Settings when using a Limiter on a kick drum to reduce transient?

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Liney
KVRist
122 posts since 11 Mar, 2014

Post Tue Apr 16, 2019 1:48 am

Would appreciate some help. I now know my way around a compressor, but I have no experience of using a limiter (but I do own Fabfilter Pro-L 2, because I know that I will need to learn how to use one).

I keep seeing in tutorials that say it can be an idea to limit your kick drum (and snare for that matter), to contain the transients so that they don't hit the limiter during mastering miles before anything else.

So let's say you have a kick with a click-y transient, with the first 10ms-30ms being significantly higher than the body of the kick on the oscilloscope. Can you use a limiter to literally lop this section off down to a level nearer to the rest of the kick? To do this, would you set zero attack, and a very fast release, to just catch the transient, and would this work without any unfortunate side effects (apart from to the transient, which is short and click-y anyway)?

When I tried to research this, I just found a load of stuff on people using Clipping plugins. Is it better just to use a soft or hard clipper plugin for this purpose? If so, why does everyone say that kicks can often benefit from limiting?

Like I say, any help much appreciated!

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andymcbain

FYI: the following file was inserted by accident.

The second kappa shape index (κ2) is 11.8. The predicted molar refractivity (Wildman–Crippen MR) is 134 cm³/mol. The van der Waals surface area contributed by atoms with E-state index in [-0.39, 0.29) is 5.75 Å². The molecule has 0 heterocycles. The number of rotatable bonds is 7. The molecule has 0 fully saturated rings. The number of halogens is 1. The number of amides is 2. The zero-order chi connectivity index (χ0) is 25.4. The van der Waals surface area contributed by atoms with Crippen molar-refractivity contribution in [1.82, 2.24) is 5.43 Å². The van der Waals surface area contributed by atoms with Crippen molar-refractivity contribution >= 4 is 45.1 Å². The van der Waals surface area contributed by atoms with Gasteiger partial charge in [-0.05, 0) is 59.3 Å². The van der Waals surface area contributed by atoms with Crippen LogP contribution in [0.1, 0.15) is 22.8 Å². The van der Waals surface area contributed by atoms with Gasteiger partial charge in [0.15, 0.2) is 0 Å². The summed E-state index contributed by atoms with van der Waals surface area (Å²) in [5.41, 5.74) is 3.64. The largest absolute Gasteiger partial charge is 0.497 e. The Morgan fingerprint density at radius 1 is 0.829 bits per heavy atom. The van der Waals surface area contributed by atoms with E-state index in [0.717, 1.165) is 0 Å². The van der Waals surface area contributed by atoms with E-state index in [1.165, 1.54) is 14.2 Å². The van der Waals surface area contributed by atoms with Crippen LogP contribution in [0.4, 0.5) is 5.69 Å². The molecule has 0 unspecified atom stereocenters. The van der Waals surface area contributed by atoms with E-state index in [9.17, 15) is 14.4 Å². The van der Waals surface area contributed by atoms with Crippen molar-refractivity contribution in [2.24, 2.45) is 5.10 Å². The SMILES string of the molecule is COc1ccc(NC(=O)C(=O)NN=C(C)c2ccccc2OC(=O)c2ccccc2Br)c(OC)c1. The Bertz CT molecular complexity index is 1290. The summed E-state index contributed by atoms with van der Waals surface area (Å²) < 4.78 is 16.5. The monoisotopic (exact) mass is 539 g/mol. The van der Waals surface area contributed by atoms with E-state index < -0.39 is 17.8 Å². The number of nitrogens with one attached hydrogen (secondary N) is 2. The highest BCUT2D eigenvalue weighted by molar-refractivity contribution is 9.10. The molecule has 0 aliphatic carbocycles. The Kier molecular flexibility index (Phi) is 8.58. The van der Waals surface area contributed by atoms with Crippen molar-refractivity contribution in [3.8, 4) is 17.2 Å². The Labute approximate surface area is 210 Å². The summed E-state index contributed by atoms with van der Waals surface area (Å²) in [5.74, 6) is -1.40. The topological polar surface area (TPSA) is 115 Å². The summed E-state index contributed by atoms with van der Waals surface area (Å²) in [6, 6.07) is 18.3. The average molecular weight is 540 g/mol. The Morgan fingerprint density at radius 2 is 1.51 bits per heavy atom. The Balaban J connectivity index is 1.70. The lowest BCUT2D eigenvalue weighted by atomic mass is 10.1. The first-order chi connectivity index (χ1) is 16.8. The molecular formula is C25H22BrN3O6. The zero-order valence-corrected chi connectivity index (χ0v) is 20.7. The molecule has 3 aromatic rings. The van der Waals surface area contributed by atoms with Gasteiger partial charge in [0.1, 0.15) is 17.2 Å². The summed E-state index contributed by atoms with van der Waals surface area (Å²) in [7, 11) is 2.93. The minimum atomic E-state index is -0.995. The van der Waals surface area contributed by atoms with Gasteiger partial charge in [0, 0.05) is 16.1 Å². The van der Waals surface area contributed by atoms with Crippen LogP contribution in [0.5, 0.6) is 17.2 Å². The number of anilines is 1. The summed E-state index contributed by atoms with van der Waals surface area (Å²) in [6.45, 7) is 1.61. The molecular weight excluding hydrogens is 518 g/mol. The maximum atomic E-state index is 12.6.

KVRist
211 posts since 10 Jan, 2017

Re: Settings when using a Limiter on a kick drum to reduce transient?

Post Tue Apr 16, 2019 4:09 am

Treat a limiter as a compressor with an extremely high or even infinite ratio. Many limiters don't even have attack and release controls - though Pro-L 2 does.

A limiter with a very fast or instant attack could certainly zap the transient on a kick drum or snare. As could a hard clipper (and soft clipper, though the effect may be more obvious). Hard clipping will sound different to hard limiting, and may retain some of the initial "click" - albeit in a distorted fashion - which is probably why there's a trend for using hard clipping on percussive sounds.

My question would be why you'd want to do this. Yes it could result in a louder master, but also in a squashed sound that lacks punch. If that's the sound you're trying to emulate then by all means go ahead, but I'd be more tempted to retain that punch, get the best mix you can and let an experienced mastering engineer do the rest.
Last edited by andymcbain on Tue Apr 16, 2019 4:15 am, edited 1 time in total.

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andymcbain
KVRist
211 posts since 10 Jan, 2017

Re: Settings when using a Limiter on a kick drum to reduce transient?

Post Tue Apr 16, 2019 4:14 am

deleted x 2
Last edited by andymcbain on Tue Apr 16, 2019 4:15 am, edited 1 time in total.

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andymcbain
KVRist
211 posts since 10 Jan, 2017

Re: Settings when using a Limiter on a kick drum to reduce transient?

Post Tue Apr 16, 2019 4:14 am

deleted

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Distorted Horizon
KVRAF
1716 posts since 17 Jan, 2017 from Planet of cats

Re: Settings when using a Limiter on a kick drum to reduce transient?

Post Tue Apr 16, 2019 4:55 am

I'd go for transient shaper instead of limiting.

Liney
KVRist
122 posts since 11 Mar, 2014

Re: Settings when using a Limiter on a kick drum to reduce transient?

Post Tue Apr 16, 2019 5:07 am

Many thanks for your replies.

I think in answer to 'why do you want to do this?', it is simply that I want to understand how to do it, so that I know how to if the need arises. I had a brief attempt at using a limiter in this way a few weeks ago and didn't get the desired result.

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